We must remember that, as we discussed in the last podcast, France was trying to create a satellite state in Northern Italy, a new country which could be dominated by France. Under the original Plombieres agreement Piedmont was not entitled to make a grab for Tuscany, as she seemed to be doing. Louis Napoleon was concerned that, if she succeeded in creating a large Kingdom of Upper Italy, Piedmont would be too powerful for France to control properly.
It was this disloyalty, the fear that Piedmont was gaining too much out of the war, whilst France lost too much in terms of blood, and fear of Prussian attack, that led to Napoleon agreeing a cease fire with the Austrian Emperor at Villafranca on the 11th of August. We’ll talk about what was in the treaty shortly, but let’s go over the reasons why Napoleon stopped the war, just as France seemed to have Austria on the back foot.
Napoleon ended the war with Austria for three reasons: because France wasn’t getting what Napoleon hoped despite the great losses she was suffering; because Austria was too strong to defeat in battle in the short term, especially if Prussia entered the war on her side; and because Napoleon realised he couldn’t rely on Cavour. Let’s deal with these one at a time.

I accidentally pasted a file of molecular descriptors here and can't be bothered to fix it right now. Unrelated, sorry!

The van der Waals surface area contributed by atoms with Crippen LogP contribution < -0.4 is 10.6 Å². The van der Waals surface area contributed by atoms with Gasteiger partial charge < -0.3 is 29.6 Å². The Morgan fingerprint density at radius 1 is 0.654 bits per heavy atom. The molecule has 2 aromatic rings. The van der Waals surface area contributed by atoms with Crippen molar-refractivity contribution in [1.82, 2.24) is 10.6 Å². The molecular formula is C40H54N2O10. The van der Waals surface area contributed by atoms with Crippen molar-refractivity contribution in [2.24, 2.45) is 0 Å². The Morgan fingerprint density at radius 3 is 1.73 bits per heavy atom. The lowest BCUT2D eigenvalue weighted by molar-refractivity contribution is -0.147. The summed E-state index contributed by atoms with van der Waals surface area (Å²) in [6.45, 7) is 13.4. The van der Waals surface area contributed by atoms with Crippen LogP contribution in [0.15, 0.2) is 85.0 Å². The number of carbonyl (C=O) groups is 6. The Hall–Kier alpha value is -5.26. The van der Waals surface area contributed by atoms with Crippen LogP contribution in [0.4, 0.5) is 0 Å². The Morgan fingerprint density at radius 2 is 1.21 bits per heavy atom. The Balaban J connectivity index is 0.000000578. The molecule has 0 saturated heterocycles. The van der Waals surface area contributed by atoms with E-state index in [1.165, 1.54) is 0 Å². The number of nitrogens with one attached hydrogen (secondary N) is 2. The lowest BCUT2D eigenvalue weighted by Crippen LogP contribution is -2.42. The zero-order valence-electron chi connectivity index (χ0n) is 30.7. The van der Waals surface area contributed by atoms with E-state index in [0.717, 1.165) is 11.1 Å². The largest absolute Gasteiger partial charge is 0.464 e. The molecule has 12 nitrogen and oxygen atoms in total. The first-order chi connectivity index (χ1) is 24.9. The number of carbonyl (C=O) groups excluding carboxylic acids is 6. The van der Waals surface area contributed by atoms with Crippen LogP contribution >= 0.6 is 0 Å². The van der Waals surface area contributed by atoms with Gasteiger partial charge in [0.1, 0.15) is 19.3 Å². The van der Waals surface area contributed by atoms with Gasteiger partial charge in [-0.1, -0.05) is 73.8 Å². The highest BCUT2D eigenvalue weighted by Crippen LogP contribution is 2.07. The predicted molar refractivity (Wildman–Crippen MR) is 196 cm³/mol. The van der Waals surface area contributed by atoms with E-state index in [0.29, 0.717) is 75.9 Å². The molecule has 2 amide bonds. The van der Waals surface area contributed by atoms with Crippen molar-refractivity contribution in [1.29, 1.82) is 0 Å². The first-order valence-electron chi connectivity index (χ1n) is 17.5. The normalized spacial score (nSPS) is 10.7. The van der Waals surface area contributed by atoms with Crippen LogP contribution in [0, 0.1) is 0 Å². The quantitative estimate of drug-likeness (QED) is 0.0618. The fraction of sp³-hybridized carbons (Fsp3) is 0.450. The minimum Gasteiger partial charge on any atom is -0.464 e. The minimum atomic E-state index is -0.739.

Firstly – Napoleon wasn’t interested in Italian unity. He wanted France to replace Austria as the dominant power in France. He had plans to place friends in royal positions in Italy; he wanted to re-create Piedmont as a satellite state of France, one which followed France’s orders and would be a capable ally in war; he wanted to destroy the settlement of 1815, so as to allow France to expand her power. None of this seemed to be happening. Piedmont was gaining much more than it had agreed too, and might end up being too strong to be dominated by France. At the same time, French losses were great. France herself was losing thousands of men in costly and gruesome battles. At Solferino for instance 12,000 Frenchmen were killed, for little gain. In the meantime Prussia made threatening noises about joining in against France.